In 2014-15, Dr. Kenneth Bollen co-chaired a National Science Foundation committee on replicability in the social, behavioral, and economic sciences. This report leaves little doubt that we have a problem: it is far more difficult to replicate prior research than it should be. Though there are many contributing causes, it is clear that we need to develop more robust and reliable methods for research. Many common statistical models and estimation techniques in psychology and other sciences assume we have the true model and that our variables come from normal distributions. Yet, uncertainty about our model selection and non-normality of our variables are the norm rather than the exception and lead to biased estimates and inaccurate tests of our scientific hypotheses.

For some time now, Dr. Bollen has been developing ways to estimate models that are more robust to these problems. The model below illustrates these points. This is a path diagram of a Structural Equation Model (SEM) where by convention the ovals represent latent variables, meaning that they cannot be observed directly. Latent variables represent abstract concepts such as intelligence, attitudes, happiness, and the numerous other psychological variables for which we have only imperfect measures. The indicators or measures of latent variables appear in boxes. The remaining variables are the error variables, either measurement errors or errors in the latent variable equation. Single headed straight arrows represent a direct effect from the variable at the base of the arrow to the variable to which it points. The vertical and horizontal dashed lines with the short arrows signify a correlation among all the errors that they connect.

Suppose that the true model included all solid and dashed lines and the model the researcher mistakenly uses omits the dashed lines. For example, the dashed lines from L_{2} to Z_{9} to Z_{11} represent that these L_{3} indicators are contaminated by L_{2}. The other dashed lines show that the errors for most of the measures are correlated with each other due to omitted factors. Assume our primary interests are in testing the hypotheses about the relationships between the latent variables. There are no errors in this part of the model: causal relationships are correctly specified. Because the usual estimator for SEM estimates all relationships simultaneously, however, it spreads biases from one part of the model to even the correctly specified parts. In this instance, mistakes in the measurement part of the model lead to biases in estimating relationships among the latent variables. To deal with this problem, Dr. Bollen has developed Model Implied Instrumental Variable (MIIV) estimators that are more robust to such specification errors. When combined with a Two Stage Least Squares (2SLS) estimator, it is referred to as MIIV-2SLS. The MIIV-2SLS estimator applied to the latent variable model (L_{2 }and L_{3} equations) in this mis-specified path diagram would still recover unbiased coefficients of the latent variable relationships despite the extensive errors resulting from omitting the associations represented by the dashed lines. In addition, the MIIV-2SLS is robust to non-normality.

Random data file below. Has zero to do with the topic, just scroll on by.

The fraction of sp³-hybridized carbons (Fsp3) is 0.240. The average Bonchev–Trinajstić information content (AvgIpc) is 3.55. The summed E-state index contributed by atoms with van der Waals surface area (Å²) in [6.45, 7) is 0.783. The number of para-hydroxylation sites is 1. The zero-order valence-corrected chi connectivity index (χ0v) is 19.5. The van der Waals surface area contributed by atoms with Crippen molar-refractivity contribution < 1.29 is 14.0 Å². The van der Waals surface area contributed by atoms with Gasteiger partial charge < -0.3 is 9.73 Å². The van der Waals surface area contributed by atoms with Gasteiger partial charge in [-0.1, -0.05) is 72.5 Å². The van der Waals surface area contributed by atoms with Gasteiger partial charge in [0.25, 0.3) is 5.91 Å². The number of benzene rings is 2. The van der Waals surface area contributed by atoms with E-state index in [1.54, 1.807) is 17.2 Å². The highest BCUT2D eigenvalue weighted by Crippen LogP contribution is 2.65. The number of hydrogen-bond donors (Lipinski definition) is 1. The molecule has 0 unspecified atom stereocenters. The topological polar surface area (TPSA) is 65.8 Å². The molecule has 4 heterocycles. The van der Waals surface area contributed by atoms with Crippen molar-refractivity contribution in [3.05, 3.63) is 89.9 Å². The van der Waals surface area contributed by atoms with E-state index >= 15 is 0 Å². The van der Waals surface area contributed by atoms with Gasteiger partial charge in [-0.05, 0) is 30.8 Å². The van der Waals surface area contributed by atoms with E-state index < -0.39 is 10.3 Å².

Dr. Bollen has joined forces with Dr. Kathleen Gates, an Assistant Professor of Quantitative Psychology, and graduate student Zack Fisher to apply this estimator to fMRI data where there is much uncertainty about the linkages between different brain regions and hence much room for error. The research team is developing empirical techniques based on MIIV-2SLS to help identify the connections. This team also is furthering our understanding of when the MIIV-2SLS is robust to errors and when it is not. One such result is that the MIIV-2SLS estimation of the measurement model is robust to virtually all mistakes in the latent variable model. Another paper led by Mr. Fisher applies the MIIV-2SLS estimator to dynamic factor analysis with time series data. MIIVsem, an R program implements many of these procedures. Furthermore, Michael Giordano, also a graduate student in Quantitative Psychology, is developing MIIV-2SLS methods for multilevel models. In addition, Dr. Bollen has developed MIIV-2SLS methods for testing the dimensionality of constructs and is working with David Braudt, a Sociology graduate student, on this project.

Moreover, Dr. Bollen is working with Dr. Silvia Bianconcini, an Italian statistician, to develop a general longitudinal model that encompasses a diverse set of longitudinal models as special cases. This is intended to provide a robust modeling framework so that researchers can turn to simpler models when permissible and more comprehensive models when needed. Ai Ye, another graduate student in the Quantitative Psychology Program, is developing a Monte Carlo simulation study to see how well these general models can discriminate between different panel models.

All these projects are designed to be more forgiving of the uncertainty and mistakes in modeling we inevitably make and to contribute to a more robust and reliable science.

Dr. Kenneth Bollen is the Henry Rudolph Immerwahr Distinguished Professor in the Quantitative Psychology Program within the Department of Psychology and Neuroscience at UNC Chapel Hill. He also holds a joint appointment with the Department of Sociology, is the head of the Methodology Core, and a Fellow at the UNC Carolina Population Center. Learn more about his research online.